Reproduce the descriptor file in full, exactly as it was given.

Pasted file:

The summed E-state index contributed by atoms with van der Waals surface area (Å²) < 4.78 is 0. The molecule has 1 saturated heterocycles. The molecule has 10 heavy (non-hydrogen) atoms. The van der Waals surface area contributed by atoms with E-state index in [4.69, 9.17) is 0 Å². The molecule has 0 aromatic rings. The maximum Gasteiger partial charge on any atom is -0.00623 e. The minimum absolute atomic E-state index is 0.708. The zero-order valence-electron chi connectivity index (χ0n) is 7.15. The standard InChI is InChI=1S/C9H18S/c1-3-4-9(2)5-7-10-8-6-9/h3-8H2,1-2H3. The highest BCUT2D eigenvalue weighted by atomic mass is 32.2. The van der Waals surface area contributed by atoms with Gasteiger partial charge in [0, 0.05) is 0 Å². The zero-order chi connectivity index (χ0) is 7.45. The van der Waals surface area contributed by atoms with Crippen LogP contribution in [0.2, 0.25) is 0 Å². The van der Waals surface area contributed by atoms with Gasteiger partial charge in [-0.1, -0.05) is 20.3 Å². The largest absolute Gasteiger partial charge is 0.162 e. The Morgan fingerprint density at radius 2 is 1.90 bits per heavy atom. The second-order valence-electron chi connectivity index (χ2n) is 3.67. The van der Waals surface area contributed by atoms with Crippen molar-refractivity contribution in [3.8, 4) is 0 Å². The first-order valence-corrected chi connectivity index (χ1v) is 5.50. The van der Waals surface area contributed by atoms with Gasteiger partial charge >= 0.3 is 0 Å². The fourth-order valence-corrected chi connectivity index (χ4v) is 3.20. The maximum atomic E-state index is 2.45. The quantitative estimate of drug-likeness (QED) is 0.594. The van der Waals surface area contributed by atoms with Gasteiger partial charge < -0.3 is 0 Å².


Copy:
The summed E-state index contributed by atoms with van der Waals surface area (Å²) < 4.78 is 0. The molecule has 1 saturated heterocycles. The molecule has 10 heavy (non-hydrogen) atoms. The van der Waals surface area contributed by atoms with E-state index in [4.69, 9.17) is 0 Å². The molecule has 0 aromatic rings. The maximum Gasteiger partial charge on any atom is -0.00623 e. The minimum absolute atomic E-state index is 0.708. The zero-order valence-electron chi connectivity index (χ0n) is 7.15. The standard InChI is InChI=1S/C9H18S/c1-3-4-9(2)5-7-10-8-6-9/h3-8H2,1-2H3. The highest BCUT2D eigenvalue weighted by atomic mass is 32.2. The van der Waals surface area contributed by atoms with Gasteiger partial charge in [0, 0.05) is 0 Å². The zero-order chi connectivity index (χ0) is 7.45. The van der Waals surface area contributed by atoms with Crippen LogP contribution in [0.2, 0.25) is 0 Å². The van der Waals surface area contributed by atoms with Gasteiger partial charge in [-0.1, -0.05) is 20.3 Å². The largest absolute Gasteiger partial charge is 0.162 e. The Morgan fingerprint density at radius 2 is 1.90 bits per heavy atom. The second-order valence-electron chi connectivity index (χ2n) is 3.67. The van der Waals surface area contributed by atoms with Crippen molar-refractivity contribution in [3.8, 4) is 0 Å². The first-order valence-corrected chi connectivity index (χ1v) is 5.50. The van der Waals surface area contributed by atoms with Gasteiger partial charge >= 0.3 is 0 Å². The fourth-order valence-corrected chi connectivity index (χ4v) is 3.20. The maximum atomic E-state index is 2.45. The quantitative estimate of drug-likeness (QED) is 0.594. The van der Waals surface area contributed by atoms with Gasteiger partial charge < -0.3 is 0 Å².